If you’re thinking of flipping houses but you have no real construction skills yourself, how do you figure out the cost of rehabbing a home? This is a common dilemma many investors face, and without a clear understanding of what goes into rehabbing a home, it can lead to financial mistakes.
So, just how do you accurately estimate what it will cost to rehab a home? It’s important to keep in mind that there are more costs involved than just paying for a contractor, so keep reading for all the gory details.
Your Rehab Team
It takes a village to rehab a house, so take enough time to build a rehab team you can rely on. The last thing you need is to hire a shady contractor because you were in a hurry to get something done.
You want to hire qualified people who have the same goals in common. Your rehab team might include:
- An attorney
- An insurance agent
- A real estate agent
- A home inspector
By far, the biggest expense of home rehab is the price of purchasing the property itself. Aside from the purchase price itself, purchasing property also includes other expenses such as:
- Closing costs
- Home inspection fee
- An appraisal fee
- Survey costs
- Lender fees
- Attorney fees
The Actual Cost of Rehab
Estimating this category can be challenging, but in general, this category includes contractor fees, permit fees, and any actual work that takes place on the house. To get a better idea of how much it’s going to cost, do a walk-thru with your contractor and get a quote. Alternately, if you can find a home inspector with knowledge of construction, you can ask questions of him as he inspects the house.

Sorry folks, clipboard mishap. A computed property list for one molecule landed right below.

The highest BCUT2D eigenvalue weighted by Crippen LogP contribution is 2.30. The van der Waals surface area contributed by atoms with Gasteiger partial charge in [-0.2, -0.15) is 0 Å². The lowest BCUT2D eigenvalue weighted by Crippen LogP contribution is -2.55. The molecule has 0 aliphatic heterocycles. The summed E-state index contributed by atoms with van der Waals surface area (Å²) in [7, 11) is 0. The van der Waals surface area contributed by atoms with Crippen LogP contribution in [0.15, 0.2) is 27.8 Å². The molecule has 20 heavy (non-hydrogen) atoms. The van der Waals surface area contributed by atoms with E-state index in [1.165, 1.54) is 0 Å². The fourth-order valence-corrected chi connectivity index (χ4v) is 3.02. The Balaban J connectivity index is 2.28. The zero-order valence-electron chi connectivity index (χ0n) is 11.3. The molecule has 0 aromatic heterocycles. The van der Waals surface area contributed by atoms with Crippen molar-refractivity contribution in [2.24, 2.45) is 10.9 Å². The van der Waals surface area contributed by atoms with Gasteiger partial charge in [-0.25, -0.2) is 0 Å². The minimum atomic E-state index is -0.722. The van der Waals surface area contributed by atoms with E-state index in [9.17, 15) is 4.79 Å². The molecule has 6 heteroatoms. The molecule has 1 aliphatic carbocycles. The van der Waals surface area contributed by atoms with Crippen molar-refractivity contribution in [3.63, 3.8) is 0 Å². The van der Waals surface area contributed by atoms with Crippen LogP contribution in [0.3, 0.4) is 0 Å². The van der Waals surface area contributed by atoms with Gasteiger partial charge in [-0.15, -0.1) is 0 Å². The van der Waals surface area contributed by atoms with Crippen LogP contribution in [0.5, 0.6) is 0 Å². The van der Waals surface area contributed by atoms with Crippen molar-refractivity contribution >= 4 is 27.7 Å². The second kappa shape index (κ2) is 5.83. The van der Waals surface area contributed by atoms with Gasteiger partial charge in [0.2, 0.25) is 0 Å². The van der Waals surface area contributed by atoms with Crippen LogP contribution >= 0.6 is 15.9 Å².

You may also want to partner with another investor who has more experience than you to learn the tricks of the trade.
Many inexperienced house-flippers forget about the actual cost of ownership. These expenses include:
- Property taxes
- Homeowner’s insurance
- Mortgage payments
- Yard maintenance
Until you rehab the home and sell it, these costs come directly out of your pocket.
Once reaching this stage, many home flippers think it’s all profit. While this may or may not be true, selling a home comes with its own set of expenses that you need to budget for. These costs might include:
- Real estate commission
- Lead and/or radon testing, termite inspection, etc. that buyers often request
- Home warranty
- Attorney’s fees
Ultimately, flipping houses should be a for-profit venture. But, as with any investment, there are risks and costs involved. If you’re considering house-flipping as a way to increase your wealth, be sure you’re aware of these (hidden) costs.